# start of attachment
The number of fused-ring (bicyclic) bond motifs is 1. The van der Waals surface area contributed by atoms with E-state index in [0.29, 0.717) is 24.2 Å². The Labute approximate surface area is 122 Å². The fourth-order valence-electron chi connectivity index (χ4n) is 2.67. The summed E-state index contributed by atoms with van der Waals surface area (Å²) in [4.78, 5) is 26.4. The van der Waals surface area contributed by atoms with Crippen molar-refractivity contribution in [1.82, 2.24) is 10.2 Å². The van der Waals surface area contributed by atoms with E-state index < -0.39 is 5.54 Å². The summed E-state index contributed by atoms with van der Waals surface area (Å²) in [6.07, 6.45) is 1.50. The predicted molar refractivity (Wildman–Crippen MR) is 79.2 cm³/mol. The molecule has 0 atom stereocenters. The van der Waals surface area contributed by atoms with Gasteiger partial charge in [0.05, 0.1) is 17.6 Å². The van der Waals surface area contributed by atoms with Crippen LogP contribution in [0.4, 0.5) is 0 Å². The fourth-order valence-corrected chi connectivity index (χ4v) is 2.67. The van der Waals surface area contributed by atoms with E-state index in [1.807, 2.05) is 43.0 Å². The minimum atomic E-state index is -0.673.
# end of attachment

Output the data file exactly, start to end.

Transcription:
The number of fused-ring (bicyclic) bond motifs is 1. The van der Waals surface area contributed by atoms with E-state index in [0.29, 0.717) is 24.2 Å². The Labute approximate surface area is 122 Å². The fourth-order valence-electron chi connectivity index (χ4n) is 2.67. The summed E-state index contributed by atoms with van der Waals surface area (Å²) in [4.78, 5) is 26.4. The van der Waals surface area contributed by atoms with Crippen molar-refractivity contribution in [1.82, 2.24) is 10.2 Å². The van der Waals surface area contributed by atoms with E-state index < -0.39 is 5.54 Å². The summed E-state index contributed by atoms with van der Waals surface area (Å²) in [6.07, 6.45) is 1.50. The predicted molar refractivity (Wildman–Crippen MR) is 79.2 cm³/mol. The molecule has 0 atom stereocenters. The van der Waals surface area contributed by atoms with Gasteiger partial charge in [0.05, 0.1) is 17.6 Å². The van der Waals surface area contributed by atoms with Crippen LogP contribution in [0.4, 0.5) is 0 Å². The fourth-order valence-corrected chi connectivity index (χ4v) is 2.67. The van der Waals surface area contributed by atoms with E-state index in [1.807, 2.05) is 43.0 Å². The minimum atomic E-state index is -0.673.